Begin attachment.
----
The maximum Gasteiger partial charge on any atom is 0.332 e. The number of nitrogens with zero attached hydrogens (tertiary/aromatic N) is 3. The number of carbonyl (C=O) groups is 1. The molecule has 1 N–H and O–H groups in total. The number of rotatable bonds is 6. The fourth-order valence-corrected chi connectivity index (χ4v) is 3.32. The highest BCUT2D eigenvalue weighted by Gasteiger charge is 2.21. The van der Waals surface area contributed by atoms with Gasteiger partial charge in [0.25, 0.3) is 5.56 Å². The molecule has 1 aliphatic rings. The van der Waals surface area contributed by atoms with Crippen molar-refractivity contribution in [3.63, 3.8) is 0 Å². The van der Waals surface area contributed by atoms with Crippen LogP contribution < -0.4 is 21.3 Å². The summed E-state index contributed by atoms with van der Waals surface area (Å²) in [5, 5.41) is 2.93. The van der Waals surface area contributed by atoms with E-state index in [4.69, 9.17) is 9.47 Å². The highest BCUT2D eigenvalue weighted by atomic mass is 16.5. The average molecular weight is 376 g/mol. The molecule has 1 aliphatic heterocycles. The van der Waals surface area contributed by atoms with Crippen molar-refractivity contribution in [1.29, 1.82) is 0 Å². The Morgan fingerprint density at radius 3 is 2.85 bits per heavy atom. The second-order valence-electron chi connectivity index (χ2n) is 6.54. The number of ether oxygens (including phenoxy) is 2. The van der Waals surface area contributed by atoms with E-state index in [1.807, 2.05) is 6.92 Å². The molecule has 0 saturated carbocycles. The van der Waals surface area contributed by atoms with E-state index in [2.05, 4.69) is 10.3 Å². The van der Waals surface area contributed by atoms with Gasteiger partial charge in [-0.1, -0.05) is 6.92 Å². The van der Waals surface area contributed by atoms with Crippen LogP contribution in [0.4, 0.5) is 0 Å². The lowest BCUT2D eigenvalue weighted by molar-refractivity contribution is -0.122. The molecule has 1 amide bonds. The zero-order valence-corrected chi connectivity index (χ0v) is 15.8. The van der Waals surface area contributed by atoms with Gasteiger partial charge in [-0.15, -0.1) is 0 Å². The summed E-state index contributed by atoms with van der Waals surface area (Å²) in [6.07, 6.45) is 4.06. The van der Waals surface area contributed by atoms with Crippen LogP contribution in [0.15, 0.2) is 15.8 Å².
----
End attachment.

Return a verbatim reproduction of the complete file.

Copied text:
The maximum Gasteiger partial charge on any atom is 0.332 e. The number of nitrogens with zero attached hydrogens (tertiary/aromatic N) is 3. The number of carbonyl (C=O) groups is 1. The molecule has 1 N–H and O–H groups in total. The number of rotatable bonds is 6. The fourth-order valence-corrected chi connectivity index (χ4v) is 3.32. The highest BCUT2D eigenvalue weighted by Gasteiger charge is 2.21. The van der Waals surface area contributed by atoms with Gasteiger partial charge in [0.25, 0.3) is 5.56 Å². The molecule has 1 aliphatic rings. The van der Waals surface area contributed by atoms with Crippen molar-refractivity contribution in [3.63, 3.8) is 0 Å². The van der Waals surface area contributed by atoms with Crippen LogP contribution < -0.4 is 21.3 Å². The summed E-state index contributed by atoms with van der Waals surface area (Å²) in [5, 5.41) is 2.93. The van der Waals surface area contributed by atoms with E-state index in [4.69, 9.17) is 9.47 Å². The highest BCUT2D eigenvalue weighted by atomic mass is 16.5. The average molecular weight is 376 g/mol. The molecule has 1 aliphatic heterocycles. The van der Waals surface area contributed by atoms with Crippen molar-refractivity contribution in [1.29, 1.82) is 0 Å². The Morgan fingerprint density at radius 3 is 2.85 bits per heavy atom. The second-order valence-electron chi connectivity index (χ2n) is 6.54. The number of ether oxygens (including phenoxy) is 2. The van der Waals surface area contributed by atoms with E-state index in [1.807, 2.05) is 6.92 Å². The molecule has 0 saturated carbocycles. The van der Waals surface area contributed by atoms with E-state index in [2.05, 4.69) is 10.3 Å². The van der Waals surface area contributed by atoms with Gasteiger partial charge in [-0.1, -0.05) is 6.92 Å². The van der Waals surface area contributed by atoms with Crippen LogP contribution in [0.4, 0.5) is 0 Å². The lowest BCUT2D eigenvalue weighted by molar-refractivity contribution is -0.122. The molecule has 1 amide bonds. The zero-order valence-corrected chi connectivity index (χ0v) is 15.8. The van der Waals surface area contributed by atoms with Gasteiger partial charge in [-0.15, -0.1) is 0 Å². The summed E-state index contributed by atoms with van der Waals surface area (Å²) in [6.07, 6.45) is 4.06. The van der Waals surface area contributed by atoms with Crippen LogP contribution in [0.15, 0.2) is 15.8 Å².